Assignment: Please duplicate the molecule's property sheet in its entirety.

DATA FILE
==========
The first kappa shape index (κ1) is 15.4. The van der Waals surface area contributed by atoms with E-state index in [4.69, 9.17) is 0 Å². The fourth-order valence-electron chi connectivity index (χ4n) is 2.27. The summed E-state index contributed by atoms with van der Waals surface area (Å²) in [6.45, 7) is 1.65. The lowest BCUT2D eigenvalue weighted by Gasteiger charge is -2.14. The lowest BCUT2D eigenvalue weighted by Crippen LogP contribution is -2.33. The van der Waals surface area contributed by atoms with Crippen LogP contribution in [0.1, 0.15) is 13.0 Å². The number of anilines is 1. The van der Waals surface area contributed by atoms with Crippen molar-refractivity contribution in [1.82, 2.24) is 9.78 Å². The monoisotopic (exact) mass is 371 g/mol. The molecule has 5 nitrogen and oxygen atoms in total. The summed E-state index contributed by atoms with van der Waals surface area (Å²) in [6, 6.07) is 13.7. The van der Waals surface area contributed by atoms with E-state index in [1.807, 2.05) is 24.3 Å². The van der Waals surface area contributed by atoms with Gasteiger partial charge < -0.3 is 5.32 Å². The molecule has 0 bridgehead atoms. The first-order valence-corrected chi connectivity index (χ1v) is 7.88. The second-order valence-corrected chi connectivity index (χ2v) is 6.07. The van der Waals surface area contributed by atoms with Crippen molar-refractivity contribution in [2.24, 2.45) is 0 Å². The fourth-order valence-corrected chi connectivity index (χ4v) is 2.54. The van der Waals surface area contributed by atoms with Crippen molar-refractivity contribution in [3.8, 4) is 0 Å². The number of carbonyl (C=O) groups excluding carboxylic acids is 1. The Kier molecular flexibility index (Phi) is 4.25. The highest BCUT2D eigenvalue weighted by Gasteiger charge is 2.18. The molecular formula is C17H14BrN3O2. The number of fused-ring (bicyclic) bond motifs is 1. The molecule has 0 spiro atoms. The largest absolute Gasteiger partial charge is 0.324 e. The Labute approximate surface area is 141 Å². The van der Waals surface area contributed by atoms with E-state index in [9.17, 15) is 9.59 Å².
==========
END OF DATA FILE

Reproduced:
The first kappa shape index (κ1) is 15.4. The van der Waals surface area contributed by atoms with E-state index in [4.69, 9.17) is 0 Å². The fourth-order valence-electron chi connectivity index (χ4n) is 2.27. The summed E-state index contributed by atoms with van der Waals surface area (Å²) in [6.45, 7) is 1.65. The lowest BCUT2D eigenvalue weighted by Gasteiger charge is -2.14. The lowest BCUT2D eigenvalue weighted by Crippen LogP contribution is -2.33. The van der Waals surface area contributed by atoms with Crippen LogP contribution in [0.1, 0.15) is 13.0 Å². The number of anilines is 1. The van der Waals surface area contributed by atoms with Crippen molar-refractivity contribution in [1.82, 2.24) is 9.78 Å². The monoisotopic (exact) mass is 371 g/mol. The molecule has 5 nitrogen and oxygen atoms in total. The summed E-state index contributed by atoms with van der Waals surface area (Å²) in [6, 6.07) is 13.7. The van der Waals surface area contributed by atoms with E-state index in [1.807, 2.05) is 24.3 Å². The van der Waals surface area contributed by atoms with Gasteiger partial charge < -0.3 is 5.32 Å². The molecule has 0 bridgehead atoms. The first-order valence-corrected chi connectivity index (χ1v) is 7.88. The second-order valence-corrected chi connectivity index (χ2v) is 6.07. The van der Waals surface area contributed by atoms with Crippen molar-refractivity contribution in [2.24, 2.45) is 0 Å². The fourth-order valence-corrected chi connectivity index (χ4v) is 2.54. The van der Waals surface area contributed by atoms with Crippen molar-refractivity contribution in [3.8, 4) is 0 Å². The number of carbonyl (C=O) groups excluding carboxylic acids is 1. The Kier molecular flexibility index (Phi) is 4.25. The highest BCUT2D eigenvalue weighted by Gasteiger charge is 2.18. The molecular formula is C17H14BrN3O2. The number of fused-ring (bicyclic) bond motifs is 1. The molecule has 0 spiro atoms. The largest absolute Gasteiger partial charge is 0.324 e. The Labute approximate surface area is 141 Å². The van der Waals surface area contributed by atoms with E-state index in [9.17, 15) is 9.59 Å².